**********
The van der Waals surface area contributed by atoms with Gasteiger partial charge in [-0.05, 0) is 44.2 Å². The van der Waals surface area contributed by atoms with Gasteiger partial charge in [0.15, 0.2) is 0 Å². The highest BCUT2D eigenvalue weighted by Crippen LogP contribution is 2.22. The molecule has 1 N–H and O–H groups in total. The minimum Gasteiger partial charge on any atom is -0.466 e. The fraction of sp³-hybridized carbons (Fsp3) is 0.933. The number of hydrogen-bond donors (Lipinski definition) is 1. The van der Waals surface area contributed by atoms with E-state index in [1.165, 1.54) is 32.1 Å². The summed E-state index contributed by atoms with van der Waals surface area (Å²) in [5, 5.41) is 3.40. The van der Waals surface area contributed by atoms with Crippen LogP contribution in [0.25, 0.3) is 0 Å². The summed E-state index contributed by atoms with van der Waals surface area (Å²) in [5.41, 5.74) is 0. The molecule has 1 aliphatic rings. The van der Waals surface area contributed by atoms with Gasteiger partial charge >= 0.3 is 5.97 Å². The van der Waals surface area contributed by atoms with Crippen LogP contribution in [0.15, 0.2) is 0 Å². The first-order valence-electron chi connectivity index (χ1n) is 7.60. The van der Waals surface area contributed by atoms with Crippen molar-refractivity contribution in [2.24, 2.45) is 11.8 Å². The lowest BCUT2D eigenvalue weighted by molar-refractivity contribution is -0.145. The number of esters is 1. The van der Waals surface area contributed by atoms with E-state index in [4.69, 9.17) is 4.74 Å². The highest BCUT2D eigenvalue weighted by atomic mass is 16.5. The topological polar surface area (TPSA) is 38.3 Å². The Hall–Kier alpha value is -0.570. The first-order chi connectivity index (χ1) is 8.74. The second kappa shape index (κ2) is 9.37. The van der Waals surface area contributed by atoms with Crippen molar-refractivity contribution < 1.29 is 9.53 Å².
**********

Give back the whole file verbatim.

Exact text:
The van der Waals surface area contributed by atoms with Gasteiger partial charge in [-0.05, 0) is 44.2 Å². The van der Waals surface area contributed by atoms with Gasteiger partial charge in [0.15, 0.2) is 0 Å². The highest BCUT2D eigenvalue weighted by Crippen LogP contribution is 2.22. The molecule has 1 N–H and O–H groups in total. The minimum Gasteiger partial charge on any atom is -0.466 e. The fraction of sp³-hybridized carbons (Fsp3) is 0.933. The number of hydrogen-bond donors (Lipinski definition) is 1. The van der Waals surface area contributed by atoms with E-state index in [1.165, 1.54) is 32.1 Å². The summed E-state index contributed by atoms with van der Waals surface area (Å²) in [5, 5.41) is 3.40. The van der Waals surface area contributed by atoms with Crippen LogP contribution in [0.25, 0.3) is 0 Å². The summed E-state index contributed by atoms with van der Waals surface area (Å²) in [5.41, 5.74) is 0. The molecule has 1 aliphatic rings. The van der Waals surface area contributed by atoms with Gasteiger partial charge >= 0.3 is 5.97 Å². The van der Waals surface area contributed by atoms with Crippen LogP contribution in [0.15, 0.2) is 0 Å². The first-order valence-electron chi connectivity index (χ1n) is 7.60. The van der Waals surface area contributed by atoms with Crippen molar-refractivity contribution in [2.24, 2.45) is 11.8 Å². The lowest BCUT2D eigenvalue weighted by molar-refractivity contribution is -0.145. The number of esters is 1. The van der Waals surface area contributed by atoms with E-state index in [4.69, 9.17) is 4.74 Å². The highest BCUT2D eigenvalue weighted by atomic mass is 16.5. The topological polar surface area (TPSA) is 38.3 Å². The Hall–Kier alpha value is -0.570. The first-order chi connectivity index (χ1) is 8.74. The second kappa shape index (κ2) is 9.37. The van der Waals surface area contributed by atoms with Crippen molar-refractivity contribution < 1.29 is 9.53 Å².